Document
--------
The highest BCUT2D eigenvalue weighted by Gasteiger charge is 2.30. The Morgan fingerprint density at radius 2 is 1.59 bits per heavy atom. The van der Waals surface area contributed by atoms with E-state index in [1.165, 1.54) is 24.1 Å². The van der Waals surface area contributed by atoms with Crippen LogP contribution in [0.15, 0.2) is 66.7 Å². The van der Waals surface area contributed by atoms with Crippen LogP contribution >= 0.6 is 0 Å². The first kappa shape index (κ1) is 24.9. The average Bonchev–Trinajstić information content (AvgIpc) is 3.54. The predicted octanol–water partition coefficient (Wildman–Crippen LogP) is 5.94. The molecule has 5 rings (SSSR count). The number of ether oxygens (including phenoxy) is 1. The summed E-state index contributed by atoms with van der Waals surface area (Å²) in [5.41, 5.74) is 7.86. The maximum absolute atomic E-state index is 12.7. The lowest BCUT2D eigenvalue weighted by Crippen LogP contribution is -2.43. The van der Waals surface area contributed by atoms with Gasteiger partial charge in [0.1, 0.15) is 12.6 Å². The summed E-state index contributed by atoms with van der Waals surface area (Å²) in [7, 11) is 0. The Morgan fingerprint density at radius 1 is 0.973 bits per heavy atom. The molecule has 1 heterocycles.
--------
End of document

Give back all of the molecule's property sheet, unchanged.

The highest BCUT2D eigenvalue weighted by Gasteiger charge is 2.30. The Morgan fingerprint density at radius 2 is 1.59 bits per heavy atom. The van der Waals surface area contributed by atoms with E-state index in [1.165, 1.54) is 24.1 Å². The van der Waals surface area contributed by atoms with Crippen LogP contribution in [0.15, 0.2) is 66.7 Å². The van der Waals surface area contributed by atoms with Crippen LogP contribution >= 0.6 is 0 Å². The first kappa shape index (κ1) is 24.9. The average Bonchev–Trinajstić information content (AvgIpc) is 3.54. The predicted octanol–water partition coefficient (Wildman–Crippen LogP) is 5.94. The molecule has 5 rings (SSSR count). The number of ether oxygens (including phenoxy) is 1. The summed E-state index contributed by atoms with van der Waals surface area (Å²) in [5.41, 5.74) is 7.86. The maximum absolute atomic E-state index is 12.7. The lowest BCUT2D eigenvalue weighted by Crippen LogP contribution is -2.43. The van der Waals surface area contributed by atoms with Gasteiger partial charge in [0.1, 0.15) is 12.6 Å². The summed E-state index contributed by atoms with van der Waals surface area (Å²) in [7, 11) is 0. The Morgan fingerprint density at radius 1 is 0.973 bits per heavy atom. The molecule has 1 heterocycles.